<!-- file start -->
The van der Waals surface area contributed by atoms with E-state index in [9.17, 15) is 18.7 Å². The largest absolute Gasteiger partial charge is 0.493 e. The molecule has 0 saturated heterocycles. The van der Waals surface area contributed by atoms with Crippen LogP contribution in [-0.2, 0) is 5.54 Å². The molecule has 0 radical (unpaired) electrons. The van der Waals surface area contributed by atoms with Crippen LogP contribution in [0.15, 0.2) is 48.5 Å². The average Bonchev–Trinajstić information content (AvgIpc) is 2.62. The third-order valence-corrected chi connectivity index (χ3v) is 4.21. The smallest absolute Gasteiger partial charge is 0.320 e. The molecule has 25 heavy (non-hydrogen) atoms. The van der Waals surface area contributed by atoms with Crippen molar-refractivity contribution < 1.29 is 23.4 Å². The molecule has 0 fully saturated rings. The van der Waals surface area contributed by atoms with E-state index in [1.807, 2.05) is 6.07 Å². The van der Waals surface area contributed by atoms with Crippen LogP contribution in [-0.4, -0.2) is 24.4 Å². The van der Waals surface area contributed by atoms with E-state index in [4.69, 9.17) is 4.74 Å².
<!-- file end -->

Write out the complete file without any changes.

The van der Waals surface area contributed by atoms with E-state index in [9.17, 15) is 18.7 Å². The largest absolute Gasteiger partial charge is 0.493 e. The molecule has 0 saturated heterocycles. The van der Waals surface area contributed by atoms with Crippen LogP contribution in [-0.2, 0) is 5.54 Å². The molecule has 0 radical (unpaired) electrons. The van der Waals surface area contributed by atoms with Crippen LogP contribution in [0.15, 0.2) is 48.5 Å². The average Bonchev–Trinajstić information content (AvgIpc) is 2.62. The third-order valence-corrected chi connectivity index (χ3v) is 4.21. The smallest absolute Gasteiger partial charge is 0.320 e. The molecule has 25 heavy (non-hydrogen) atoms. The van der Waals surface area contributed by atoms with Crippen molar-refractivity contribution < 1.29 is 23.4 Å². The molecule has 0 fully saturated rings. The van der Waals surface area contributed by atoms with E-state index in [1.807, 2.05) is 6.07 Å². The van der Waals surface area contributed by atoms with Crippen LogP contribution in [-0.4, -0.2) is 24.4 Å². The van der Waals surface area contributed by atoms with E-state index in [4.69, 9.17) is 4.74 Å².